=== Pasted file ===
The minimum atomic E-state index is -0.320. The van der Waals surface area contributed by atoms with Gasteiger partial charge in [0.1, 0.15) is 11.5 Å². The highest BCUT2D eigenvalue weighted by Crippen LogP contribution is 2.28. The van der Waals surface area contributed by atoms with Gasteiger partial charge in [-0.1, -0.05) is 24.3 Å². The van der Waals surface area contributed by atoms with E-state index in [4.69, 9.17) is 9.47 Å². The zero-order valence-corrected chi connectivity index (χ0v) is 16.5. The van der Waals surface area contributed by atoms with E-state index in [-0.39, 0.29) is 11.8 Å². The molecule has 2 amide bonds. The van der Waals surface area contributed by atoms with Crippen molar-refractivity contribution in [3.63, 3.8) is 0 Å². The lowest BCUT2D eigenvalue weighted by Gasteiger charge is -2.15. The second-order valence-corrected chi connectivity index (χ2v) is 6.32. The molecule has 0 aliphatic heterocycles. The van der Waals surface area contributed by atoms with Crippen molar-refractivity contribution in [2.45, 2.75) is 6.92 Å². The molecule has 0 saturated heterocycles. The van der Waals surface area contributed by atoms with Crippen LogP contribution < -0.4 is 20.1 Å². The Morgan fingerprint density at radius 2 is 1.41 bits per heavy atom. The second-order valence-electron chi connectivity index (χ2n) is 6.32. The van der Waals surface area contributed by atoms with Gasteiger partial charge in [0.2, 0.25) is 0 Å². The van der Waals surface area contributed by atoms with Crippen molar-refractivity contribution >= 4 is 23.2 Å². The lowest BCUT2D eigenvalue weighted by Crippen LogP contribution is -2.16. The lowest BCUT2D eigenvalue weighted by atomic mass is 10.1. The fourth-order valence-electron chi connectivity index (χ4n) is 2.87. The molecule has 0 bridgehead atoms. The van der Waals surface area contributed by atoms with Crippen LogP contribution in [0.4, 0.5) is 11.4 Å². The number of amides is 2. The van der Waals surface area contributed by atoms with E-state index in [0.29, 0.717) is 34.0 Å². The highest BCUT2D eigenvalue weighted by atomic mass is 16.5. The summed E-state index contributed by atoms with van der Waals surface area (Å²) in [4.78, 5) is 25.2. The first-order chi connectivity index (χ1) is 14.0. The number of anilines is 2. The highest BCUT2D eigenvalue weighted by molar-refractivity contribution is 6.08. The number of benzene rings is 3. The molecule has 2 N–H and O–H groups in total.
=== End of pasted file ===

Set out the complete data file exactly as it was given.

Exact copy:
The minimum atomic E-state index is -0.320. The van der Waals surface area contributed by atoms with Gasteiger partial charge in [0.1, 0.15) is 11.5 Å². The highest BCUT2D eigenvalue weighted by Crippen LogP contribution is 2.28. The van der Waals surface area contributed by atoms with Gasteiger partial charge in [-0.1, -0.05) is 24.3 Å². The van der Waals surface area contributed by atoms with E-state index in [4.69, 9.17) is 9.47 Å². The zero-order valence-corrected chi connectivity index (χ0v) is 16.5. The van der Waals surface area contributed by atoms with E-state index in [-0.39, 0.29) is 11.8 Å². The molecule has 2 amide bonds. The van der Waals surface area contributed by atoms with Crippen molar-refractivity contribution in [3.63, 3.8) is 0 Å². The lowest BCUT2D eigenvalue weighted by Gasteiger charge is -2.15. The second-order valence-corrected chi connectivity index (χ2v) is 6.32. The molecule has 0 aliphatic heterocycles. The van der Waals surface area contributed by atoms with Crippen molar-refractivity contribution in [2.45, 2.75) is 6.92 Å². The molecule has 0 saturated heterocycles. The van der Waals surface area contributed by atoms with Crippen LogP contribution < -0.4 is 20.1 Å². The Morgan fingerprint density at radius 2 is 1.41 bits per heavy atom. The second-order valence-electron chi connectivity index (χ2n) is 6.32. The van der Waals surface area contributed by atoms with Gasteiger partial charge in [0.2, 0.25) is 0 Å². The van der Waals surface area contributed by atoms with Crippen molar-refractivity contribution >= 4 is 23.2 Å². The lowest BCUT2D eigenvalue weighted by Crippen LogP contribution is -2.16. The lowest BCUT2D eigenvalue weighted by atomic mass is 10.1. The fourth-order valence-electron chi connectivity index (χ4n) is 2.87. The molecule has 0 bridgehead atoms. The van der Waals surface area contributed by atoms with Crippen LogP contribution in [0.4, 0.5) is 11.4 Å². The number of amides is 2. The van der Waals surface area contributed by atoms with E-state index in [0.29, 0.717) is 34.0 Å². The highest BCUT2D eigenvalue weighted by atomic mass is 16.5. The summed E-state index contributed by atoms with van der Waals surface area (Å²) in [4.78, 5) is 25.2. The first-order chi connectivity index (χ1) is 14.0. The number of anilines is 2. The highest BCUT2D eigenvalue weighted by molar-refractivity contribution is 6.08. The number of benzene rings is 3. The molecule has 2 N–H and O–H groups in total.